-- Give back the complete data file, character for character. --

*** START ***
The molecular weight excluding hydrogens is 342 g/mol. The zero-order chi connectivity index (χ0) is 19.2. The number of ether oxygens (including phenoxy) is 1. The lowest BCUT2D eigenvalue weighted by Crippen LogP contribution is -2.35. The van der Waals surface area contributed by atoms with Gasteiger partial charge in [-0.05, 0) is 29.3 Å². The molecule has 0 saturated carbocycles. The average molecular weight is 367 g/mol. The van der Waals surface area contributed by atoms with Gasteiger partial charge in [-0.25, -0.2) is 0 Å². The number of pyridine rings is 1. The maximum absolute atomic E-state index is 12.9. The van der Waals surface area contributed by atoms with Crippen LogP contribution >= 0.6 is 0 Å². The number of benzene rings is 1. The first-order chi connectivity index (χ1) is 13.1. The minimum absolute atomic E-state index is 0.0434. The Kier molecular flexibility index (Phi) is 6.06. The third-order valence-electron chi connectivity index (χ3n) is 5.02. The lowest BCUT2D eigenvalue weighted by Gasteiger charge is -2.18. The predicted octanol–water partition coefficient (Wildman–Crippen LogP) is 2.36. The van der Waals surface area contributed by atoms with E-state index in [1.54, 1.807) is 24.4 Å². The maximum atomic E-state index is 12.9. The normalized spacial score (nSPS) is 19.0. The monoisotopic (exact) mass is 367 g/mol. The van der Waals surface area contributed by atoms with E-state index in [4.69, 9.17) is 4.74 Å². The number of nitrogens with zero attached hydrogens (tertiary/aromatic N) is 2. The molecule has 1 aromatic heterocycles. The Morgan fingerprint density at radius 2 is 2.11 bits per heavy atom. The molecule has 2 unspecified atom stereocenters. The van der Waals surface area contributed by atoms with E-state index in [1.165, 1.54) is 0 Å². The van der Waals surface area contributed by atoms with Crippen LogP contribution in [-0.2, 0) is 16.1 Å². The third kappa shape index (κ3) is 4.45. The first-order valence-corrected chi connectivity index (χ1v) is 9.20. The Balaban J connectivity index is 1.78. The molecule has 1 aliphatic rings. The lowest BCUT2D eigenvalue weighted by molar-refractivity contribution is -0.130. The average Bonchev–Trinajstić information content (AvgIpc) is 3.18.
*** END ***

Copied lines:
The molecular weight excluding hydrogens is 342 g/mol. The zero-order chi connectivity index (χ0) is 19.2. The number of ether oxygens (including phenoxy) is 1. The lowest BCUT2D eigenvalue weighted by Crippen LogP contribution is -2.35. The van der Waals surface area contributed by atoms with Gasteiger partial charge in [-0.05, 0) is 29.3 Å². The molecule has 0 saturated carbocycles. The average molecular weight is 367 g/mol. The van der Waals surface area contributed by atoms with Gasteiger partial charge in [-0.25, -0.2) is 0 Å². The number of pyridine rings is 1. The maximum absolute atomic E-state index is 12.9. The van der Waals surface area contributed by atoms with Crippen LogP contribution >= 0.6 is 0 Å². The number of benzene rings is 1. The first-order chi connectivity index (χ1) is 13.1. The minimum absolute atomic E-state index is 0.0434. The Kier molecular flexibility index (Phi) is 6.06. The third-order valence-electron chi connectivity index (χ3n) is 5.02. The lowest BCUT2D eigenvalue weighted by Gasteiger charge is -2.18. The predicted octanol–water partition coefficient (Wildman–Crippen LogP) is 2.36. The van der Waals surface area contributed by atoms with E-state index in [1.54, 1.807) is 24.4 Å². The maximum atomic E-state index is 12.9. The normalized spacial score (nSPS) is 19.0. The monoisotopic (exact) mass is 367 g/mol. The van der Waals surface area contributed by atoms with E-state index in [4.69, 9.17) is 4.74 Å². The number of nitrogens with zero attached hydrogens (tertiary/aromatic N) is 2. The molecule has 1 aromatic heterocycles. The Morgan fingerprint density at radius 2 is 2.11 bits per heavy atom. The molecule has 2 unspecified atom stereocenters. The van der Waals surface area contributed by atoms with E-state index in [1.165, 1.54) is 0 Å². The van der Waals surface area contributed by atoms with Crippen LogP contribution in [-0.2, 0) is 16.1 Å². The third kappa shape index (κ3) is 4.45. The first-order valence-corrected chi connectivity index (χ1v) is 9.20. The Balaban J connectivity index is 1.78. The molecule has 1 aliphatic rings. The lowest BCUT2D eigenvalue weighted by molar-refractivity contribution is -0.130. The average Bonchev–Trinajstić information content (AvgIpc) is 3.18.